My foreman was a Mr. Roughton, but under his command there was a charge hand for each section.  Mine was Audrey Truett. Each day 'Music while you Work' was broadcast by the BBC radio mid-morning and afternoon and relayed by speakers to us. We all sang along to it. These speakers were also used for messages, like fire drill, our turn for the canteen, air raid etc.  Don’t think we had any real ones of those! All those old enough, me not being fifty, had to do nights on fire-watching, in case of incendiary bombs being dropped on us. The factory did not work nights.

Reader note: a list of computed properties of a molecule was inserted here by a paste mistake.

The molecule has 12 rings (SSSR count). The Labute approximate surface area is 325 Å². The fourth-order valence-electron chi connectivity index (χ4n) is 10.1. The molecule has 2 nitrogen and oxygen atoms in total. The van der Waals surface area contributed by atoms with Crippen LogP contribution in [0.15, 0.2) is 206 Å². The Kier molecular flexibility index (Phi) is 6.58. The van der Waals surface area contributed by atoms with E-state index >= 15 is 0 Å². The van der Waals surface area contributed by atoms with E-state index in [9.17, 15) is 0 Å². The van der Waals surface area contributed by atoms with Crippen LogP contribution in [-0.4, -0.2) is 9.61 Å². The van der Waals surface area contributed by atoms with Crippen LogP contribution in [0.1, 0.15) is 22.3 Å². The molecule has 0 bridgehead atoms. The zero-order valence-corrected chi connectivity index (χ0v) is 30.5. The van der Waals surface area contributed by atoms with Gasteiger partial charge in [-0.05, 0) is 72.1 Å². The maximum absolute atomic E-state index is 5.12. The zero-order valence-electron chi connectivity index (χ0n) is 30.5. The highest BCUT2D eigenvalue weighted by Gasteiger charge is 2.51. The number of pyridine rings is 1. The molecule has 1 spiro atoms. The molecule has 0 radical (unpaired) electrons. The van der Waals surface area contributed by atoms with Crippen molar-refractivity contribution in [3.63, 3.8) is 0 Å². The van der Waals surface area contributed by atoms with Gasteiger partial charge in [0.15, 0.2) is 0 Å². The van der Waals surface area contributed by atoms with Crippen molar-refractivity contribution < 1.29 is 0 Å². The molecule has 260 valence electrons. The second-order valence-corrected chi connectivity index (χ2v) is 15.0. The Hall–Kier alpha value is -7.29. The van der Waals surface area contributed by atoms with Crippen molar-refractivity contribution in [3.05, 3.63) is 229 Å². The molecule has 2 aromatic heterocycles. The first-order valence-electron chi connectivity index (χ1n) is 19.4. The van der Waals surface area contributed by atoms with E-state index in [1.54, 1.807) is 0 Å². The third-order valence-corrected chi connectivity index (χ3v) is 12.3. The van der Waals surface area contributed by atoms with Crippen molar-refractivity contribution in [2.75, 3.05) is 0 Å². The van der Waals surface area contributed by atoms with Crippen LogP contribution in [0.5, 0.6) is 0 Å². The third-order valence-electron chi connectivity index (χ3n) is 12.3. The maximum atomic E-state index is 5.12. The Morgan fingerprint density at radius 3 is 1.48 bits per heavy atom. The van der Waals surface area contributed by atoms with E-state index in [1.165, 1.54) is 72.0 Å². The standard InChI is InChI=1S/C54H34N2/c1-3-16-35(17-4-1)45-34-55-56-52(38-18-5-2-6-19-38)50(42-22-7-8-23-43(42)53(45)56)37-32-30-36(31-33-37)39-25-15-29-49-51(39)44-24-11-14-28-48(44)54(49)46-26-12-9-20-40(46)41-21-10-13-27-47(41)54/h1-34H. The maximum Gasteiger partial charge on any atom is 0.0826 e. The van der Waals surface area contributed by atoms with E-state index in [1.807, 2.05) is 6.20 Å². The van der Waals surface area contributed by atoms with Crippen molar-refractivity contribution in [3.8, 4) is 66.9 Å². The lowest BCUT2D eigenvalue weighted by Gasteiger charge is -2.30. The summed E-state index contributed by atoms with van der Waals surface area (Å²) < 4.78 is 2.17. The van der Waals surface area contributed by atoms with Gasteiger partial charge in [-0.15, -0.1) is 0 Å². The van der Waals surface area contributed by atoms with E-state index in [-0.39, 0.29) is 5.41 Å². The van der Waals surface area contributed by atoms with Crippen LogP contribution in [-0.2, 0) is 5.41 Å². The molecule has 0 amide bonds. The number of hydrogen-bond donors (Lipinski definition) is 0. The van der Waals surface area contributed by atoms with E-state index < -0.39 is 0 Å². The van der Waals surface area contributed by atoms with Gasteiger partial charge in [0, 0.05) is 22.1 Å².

The radio components that we were making were for all branches of the armed services. I was always pleased to see 'Royal Navy' on the order chits as my boyfriend whom I was later to marry was a sailor and I felt I was helping him. One of our bosses was awarded the MBE. We had placards up with 'Make/Made Best Effort' on them.

After getting used to working indoors, I had some pleasant times at Dubiliers.  As the only two ways of leaving anyway was by joining up or getting pregnant you just had to make the best of it and get on with the job in hand.

After the war the firm returned to its original base in London and the Rushden workforce was disbanded.